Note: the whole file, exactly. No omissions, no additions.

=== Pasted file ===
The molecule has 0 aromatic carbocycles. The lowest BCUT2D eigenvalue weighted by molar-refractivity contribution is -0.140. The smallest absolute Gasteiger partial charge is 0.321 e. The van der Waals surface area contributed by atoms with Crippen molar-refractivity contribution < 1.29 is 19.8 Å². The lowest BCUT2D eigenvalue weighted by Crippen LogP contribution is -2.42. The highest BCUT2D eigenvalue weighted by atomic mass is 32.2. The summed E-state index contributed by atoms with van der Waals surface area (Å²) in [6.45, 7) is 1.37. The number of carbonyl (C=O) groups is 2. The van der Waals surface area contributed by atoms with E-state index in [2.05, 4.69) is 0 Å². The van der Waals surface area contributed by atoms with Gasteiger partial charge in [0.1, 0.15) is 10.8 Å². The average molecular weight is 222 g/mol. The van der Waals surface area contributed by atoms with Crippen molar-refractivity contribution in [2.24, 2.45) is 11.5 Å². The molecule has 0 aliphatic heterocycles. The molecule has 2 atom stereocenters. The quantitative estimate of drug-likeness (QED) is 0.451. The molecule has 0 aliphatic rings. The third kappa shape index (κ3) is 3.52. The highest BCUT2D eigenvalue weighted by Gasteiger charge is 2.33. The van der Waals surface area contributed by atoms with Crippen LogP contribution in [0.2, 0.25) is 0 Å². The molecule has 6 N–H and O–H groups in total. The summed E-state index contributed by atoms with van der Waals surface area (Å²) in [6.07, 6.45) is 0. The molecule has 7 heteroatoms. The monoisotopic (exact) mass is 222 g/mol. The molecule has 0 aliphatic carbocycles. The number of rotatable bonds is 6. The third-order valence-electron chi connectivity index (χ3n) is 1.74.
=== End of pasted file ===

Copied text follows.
The molecule has 0 aromatic carbocycles. The lowest BCUT2D eigenvalue weighted by molar-refractivity contribution is -0.140. The smallest absolute Gasteiger partial charge is 0.321 e. The van der Waals surface area contributed by atoms with Crippen molar-refractivity contribution < 1.29 is 19.8 Å². The lowest BCUT2D eigenvalue weighted by Crippen LogP contribution is -2.42. The highest BCUT2D eigenvalue weighted by atomic mass is 32.2. The summed E-state index contributed by atoms with van der Waals surface area (Å²) in [6.45, 7) is 1.37. The number of carbonyl (C=O) groups is 2. The van der Waals surface area contributed by atoms with E-state index in [2.05, 4.69) is 0 Å². The van der Waals surface area contributed by atoms with Gasteiger partial charge in [0.1, 0.15) is 10.8 Å². The average molecular weight is 222 g/mol. The van der Waals surface area contributed by atoms with Crippen molar-refractivity contribution in [2.24, 2.45) is 11.5 Å². The molecule has 0 aliphatic heterocycles. The molecule has 2 atom stereocenters. The quantitative estimate of drug-likeness (QED) is 0.451. The molecule has 0 aliphatic rings. The third kappa shape index (κ3) is 3.52. The highest BCUT2D eigenvalue weighted by Gasteiger charge is 2.33. The van der Waals surface area contributed by atoms with Crippen LogP contribution in [0.2, 0.25) is 0 Å². The molecule has 6 N–H and O–H groups in total. The summed E-state index contributed by atoms with van der Waals surface area (Å²) in [6.07, 6.45) is 0. The molecule has 7 heteroatoms. The monoisotopic (exact) mass is 222 g/mol. The molecule has 0 aliphatic carbocycles. The number of rotatable bonds is 6. The third-order valence-electron chi connectivity index (χ3n) is 1.74.